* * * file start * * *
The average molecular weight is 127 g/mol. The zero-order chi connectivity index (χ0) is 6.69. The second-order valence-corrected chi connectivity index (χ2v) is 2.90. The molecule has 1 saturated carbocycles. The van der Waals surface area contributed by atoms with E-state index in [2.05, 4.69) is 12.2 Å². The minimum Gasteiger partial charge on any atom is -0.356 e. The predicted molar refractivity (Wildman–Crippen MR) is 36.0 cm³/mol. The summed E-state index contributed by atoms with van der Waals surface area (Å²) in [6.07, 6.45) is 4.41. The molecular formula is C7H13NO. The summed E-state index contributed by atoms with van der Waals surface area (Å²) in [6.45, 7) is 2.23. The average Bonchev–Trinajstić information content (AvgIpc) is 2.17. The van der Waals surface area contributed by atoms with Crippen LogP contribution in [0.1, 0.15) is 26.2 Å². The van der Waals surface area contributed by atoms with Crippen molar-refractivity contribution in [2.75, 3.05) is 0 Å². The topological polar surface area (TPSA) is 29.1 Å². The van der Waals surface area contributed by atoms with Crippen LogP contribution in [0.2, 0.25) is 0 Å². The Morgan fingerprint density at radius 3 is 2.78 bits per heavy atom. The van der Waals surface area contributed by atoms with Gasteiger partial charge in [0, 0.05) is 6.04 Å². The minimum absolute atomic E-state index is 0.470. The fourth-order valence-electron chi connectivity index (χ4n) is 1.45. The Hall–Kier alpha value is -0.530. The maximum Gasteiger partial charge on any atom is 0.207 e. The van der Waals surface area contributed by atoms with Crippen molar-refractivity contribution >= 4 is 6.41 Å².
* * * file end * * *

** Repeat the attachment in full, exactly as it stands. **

The average molecular weight is 127 g/mol. The zero-order chi connectivity index (χ0) is 6.69. The second-order valence-corrected chi connectivity index (χ2v) is 2.90. The molecule has 1 saturated carbocycles. The van der Waals surface area contributed by atoms with E-state index in [2.05, 4.69) is 12.2 Å². The minimum Gasteiger partial charge on any atom is -0.356 e. The predicted molar refractivity (Wildman–Crippen MR) is 36.0 cm³/mol. The summed E-state index contributed by atoms with van der Waals surface area (Å²) in [6.07, 6.45) is 4.41. The molecular formula is C7H13NO. The summed E-state index contributed by atoms with van der Waals surface area (Å²) in [6.45, 7) is 2.23. The average Bonchev–Trinajstić information content (AvgIpc) is 2.17. The van der Waals surface area contributed by atoms with Crippen LogP contribution in [0.1, 0.15) is 26.2 Å². The van der Waals surface area contributed by atoms with Crippen molar-refractivity contribution in [2.75, 3.05) is 0 Å². The topological polar surface area (TPSA) is 29.1 Å². The van der Waals surface area contributed by atoms with Crippen LogP contribution in [0.2, 0.25) is 0 Å². The Morgan fingerprint density at radius 3 is 2.78 bits per heavy atom. The van der Waals surface area contributed by atoms with Gasteiger partial charge in [0, 0.05) is 6.04 Å². The minimum absolute atomic E-state index is 0.470. The fourth-order valence-electron chi connectivity index (χ4n) is 1.45. The Hall–Kier alpha value is -0.530. The maximum Gasteiger partial charge on any atom is 0.207 e. The van der Waals surface area contributed by atoms with Crippen molar-refractivity contribution >= 4 is 6.41 Å².